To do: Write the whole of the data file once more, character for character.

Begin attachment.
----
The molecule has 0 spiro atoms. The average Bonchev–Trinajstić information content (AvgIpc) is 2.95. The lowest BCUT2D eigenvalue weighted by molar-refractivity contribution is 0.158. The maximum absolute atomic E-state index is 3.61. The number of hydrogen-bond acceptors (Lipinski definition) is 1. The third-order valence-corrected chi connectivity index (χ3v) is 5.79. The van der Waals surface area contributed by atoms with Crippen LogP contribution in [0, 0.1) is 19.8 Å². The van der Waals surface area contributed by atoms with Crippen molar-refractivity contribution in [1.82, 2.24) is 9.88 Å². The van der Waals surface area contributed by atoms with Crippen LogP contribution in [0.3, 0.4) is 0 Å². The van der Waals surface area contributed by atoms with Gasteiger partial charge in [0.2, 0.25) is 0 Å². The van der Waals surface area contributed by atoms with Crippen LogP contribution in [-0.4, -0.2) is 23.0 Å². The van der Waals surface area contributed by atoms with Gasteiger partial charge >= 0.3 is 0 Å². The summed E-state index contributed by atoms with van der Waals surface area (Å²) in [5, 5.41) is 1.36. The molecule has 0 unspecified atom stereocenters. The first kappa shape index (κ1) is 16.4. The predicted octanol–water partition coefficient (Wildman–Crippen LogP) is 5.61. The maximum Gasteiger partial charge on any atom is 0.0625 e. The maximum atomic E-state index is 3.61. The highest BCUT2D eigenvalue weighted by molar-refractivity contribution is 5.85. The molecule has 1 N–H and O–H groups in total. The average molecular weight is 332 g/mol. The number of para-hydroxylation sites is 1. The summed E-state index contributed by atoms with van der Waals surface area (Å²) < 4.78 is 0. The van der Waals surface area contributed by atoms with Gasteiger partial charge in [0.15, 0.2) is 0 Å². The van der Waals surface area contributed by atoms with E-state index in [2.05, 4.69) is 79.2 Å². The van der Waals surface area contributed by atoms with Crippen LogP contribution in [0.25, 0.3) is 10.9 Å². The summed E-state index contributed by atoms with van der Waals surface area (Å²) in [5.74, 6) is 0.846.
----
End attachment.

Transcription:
The molecule has 0 spiro atoms. The average Bonchev–Trinajstić information content (AvgIpc) is 2.95. The lowest BCUT2D eigenvalue weighted by molar-refractivity contribution is 0.158. The maximum absolute atomic E-state index is 3.61. The number of hydrogen-bond acceptors (Lipinski definition) is 1. The third-order valence-corrected chi connectivity index (χ3v) is 5.79. The van der Waals surface area contributed by atoms with Crippen LogP contribution in [0, 0.1) is 19.8 Å². The van der Waals surface area contributed by atoms with Crippen molar-refractivity contribution in [1.82, 2.24) is 9.88 Å². The van der Waals surface area contributed by atoms with Crippen LogP contribution in [0.3, 0.4) is 0 Å². The van der Waals surface area contributed by atoms with Gasteiger partial charge in [0.2, 0.25) is 0 Å². The van der Waals surface area contributed by atoms with Crippen LogP contribution in [-0.4, -0.2) is 23.0 Å². The van der Waals surface area contributed by atoms with Gasteiger partial charge >= 0.3 is 0 Å². The summed E-state index contributed by atoms with van der Waals surface area (Å²) in [5, 5.41) is 1.36. The molecule has 0 unspecified atom stereocenters. The first kappa shape index (κ1) is 16.4. The predicted octanol–water partition coefficient (Wildman–Crippen LogP) is 5.61. The maximum Gasteiger partial charge on any atom is 0.0625 e. The maximum atomic E-state index is 3.61. The highest BCUT2D eigenvalue weighted by molar-refractivity contribution is 5.85. The molecule has 1 N–H and O–H groups in total. The average molecular weight is 332 g/mol. The number of para-hydroxylation sites is 1. The summed E-state index contributed by atoms with van der Waals surface area (Å²) < 4.78 is 0. The van der Waals surface area contributed by atoms with Gasteiger partial charge in [0.15, 0.2) is 0 Å². The van der Waals surface area contributed by atoms with E-state index in [2.05, 4.69) is 79.2 Å². The van der Waals surface area contributed by atoms with Crippen LogP contribution in [0.25, 0.3) is 10.9 Å². The summed E-state index contributed by atoms with van der Waals surface area (Å²) in [5.74, 6) is 0.846.